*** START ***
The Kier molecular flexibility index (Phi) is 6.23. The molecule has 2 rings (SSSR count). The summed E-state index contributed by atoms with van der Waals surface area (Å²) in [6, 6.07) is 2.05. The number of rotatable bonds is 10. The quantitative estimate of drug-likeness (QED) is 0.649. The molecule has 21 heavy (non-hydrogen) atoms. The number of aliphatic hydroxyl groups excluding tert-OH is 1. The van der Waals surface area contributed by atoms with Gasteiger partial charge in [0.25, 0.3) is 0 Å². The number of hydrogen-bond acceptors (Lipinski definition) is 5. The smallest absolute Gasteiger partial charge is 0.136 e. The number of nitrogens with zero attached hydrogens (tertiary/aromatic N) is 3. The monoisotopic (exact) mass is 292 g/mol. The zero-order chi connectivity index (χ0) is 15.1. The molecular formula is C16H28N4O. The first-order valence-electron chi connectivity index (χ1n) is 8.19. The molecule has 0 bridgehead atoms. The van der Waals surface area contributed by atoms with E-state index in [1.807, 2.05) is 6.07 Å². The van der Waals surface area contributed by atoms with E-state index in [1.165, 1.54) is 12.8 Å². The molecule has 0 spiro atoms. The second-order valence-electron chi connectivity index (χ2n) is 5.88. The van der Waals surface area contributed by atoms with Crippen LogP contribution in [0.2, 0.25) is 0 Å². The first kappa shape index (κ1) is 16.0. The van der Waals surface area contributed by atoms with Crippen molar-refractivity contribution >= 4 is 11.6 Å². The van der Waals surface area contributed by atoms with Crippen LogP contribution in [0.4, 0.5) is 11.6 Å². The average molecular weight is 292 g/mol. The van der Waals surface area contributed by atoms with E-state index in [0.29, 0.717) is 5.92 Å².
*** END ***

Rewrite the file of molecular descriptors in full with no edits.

The Kier molecular flexibility index (Phi) is 6.23. The molecule has 2 rings (SSSR count). The summed E-state index contributed by atoms with van der Waals surface area (Å²) in [6, 6.07) is 2.05. The number of rotatable bonds is 10. The quantitative estimate of drug-likeness (QED) is 0.649. The molecule has 21 heavy (non-hydrogen) atoms. The number of aliphatic hydroxyl groups excluding tert-OH is 1. The van der Waals surface area contributed by atoms with Gasteiger partial charge in [0.25, 0.3) is 0 Å². The number of hydrogen-bond acceptors (Lipinski definition) is 5. The smallest absolute Gasteiger partial charge is 0.136 e. The number of nitrogens with zero attached hydrogens (tertiary/aromatic N) is 3. The monoisotopic (exact) mass is 292 g/mol. The zero-order chi connectivity index (χ0) is 15.1. The molecular formula is C16H28N4O. The first-order valence-electron chi connectivity index (χ1n) is 8.19. The molecule has 0 bridgehead atoms. The van der Waals surface area contributed by atoms with E-state index in [1.807, 2.05) is 6.07 Å². The van der Waals surface area contributed by atoms with E-state index in [1.165, 1.54) is 12.8 Å². The molecule has 0 spiro atoms. The second-order valence-electron chi connectivity index (χ2n) is 5.88. The van der Waals surface area contributed by atoms with Crippen LogP contribution in [0.2, 0.25) is 0 Å². The first kappa shape index (κ1) is 16.0. The van der Waals surface area contributed by atoms with Crippen molar-refractivity contribution >= 4 is 11.6 Å². The van der Waals surface area contributed by atoms with Crippen LogP contribution in [0.4, 0.5) is 11.6 Å². The average molecular weight is 292 g/mol. The van der Waals surface area contributed by atoms with E-state index in [0.29, 0.717) is 5.92 Å².